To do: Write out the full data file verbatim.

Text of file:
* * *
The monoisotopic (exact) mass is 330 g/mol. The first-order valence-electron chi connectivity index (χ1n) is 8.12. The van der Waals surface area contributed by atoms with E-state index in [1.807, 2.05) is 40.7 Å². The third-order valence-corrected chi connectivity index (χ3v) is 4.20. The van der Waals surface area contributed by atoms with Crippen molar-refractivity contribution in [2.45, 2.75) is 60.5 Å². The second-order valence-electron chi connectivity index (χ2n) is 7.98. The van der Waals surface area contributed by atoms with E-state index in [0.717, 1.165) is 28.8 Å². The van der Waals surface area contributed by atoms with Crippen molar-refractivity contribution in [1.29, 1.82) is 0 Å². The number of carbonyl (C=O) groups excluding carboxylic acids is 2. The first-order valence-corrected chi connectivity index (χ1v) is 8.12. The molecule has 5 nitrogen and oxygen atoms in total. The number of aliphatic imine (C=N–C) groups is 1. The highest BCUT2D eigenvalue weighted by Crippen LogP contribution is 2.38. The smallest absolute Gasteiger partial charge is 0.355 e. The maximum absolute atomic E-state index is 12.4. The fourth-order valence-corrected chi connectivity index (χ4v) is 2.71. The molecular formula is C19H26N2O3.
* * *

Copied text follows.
The monoisotopic (exact) mass is 330 g/mol. The first-order valence-electron chi connectivity index (χ1n) is 8.12. The van der Waals surface area contributed by atoms with E-state index in [1.807, 2.05) is 40.7 Å². The third-order valence-corrected chi connectivity index (χ3v) is 4.20. The van der Waals surface area contributed by atoms with Crippen molar-refractivity contribution in [2.45, 2.75) is 60.5 Å². The second-order valence-electron chi connectivity index (χ2n) is 7.98. The van der Waals surface area contributed by atoms with E-state index in [0.717, 1.165) is 28.8 Å². The van der Waals surface area contributed by atoms with Crippen molar-refractivity contribution in [1.29, 1.82) is 0 Å². The number of carbonyl (C=O) groups excluding carboxylic acids is 2. The first-order valence-corrected chi connectivity index (χ1v) is 8.12. The molecule has 5 nitrogen and oxygen atoms in total. The number of aliphatic imine (C=N–C) groups is 1. The highest BCUT2D eigenvalue weighted by Crippen LogP contribution is 2.38. The smallest absolute Gasteiger partial charge is 0.355 e. The maximum absolute atomic E-state index is 12.4. The fourth-order valence-corrected chi connectivity index (χ4v) is 2.71. The molecular formula is C19H26N2O3.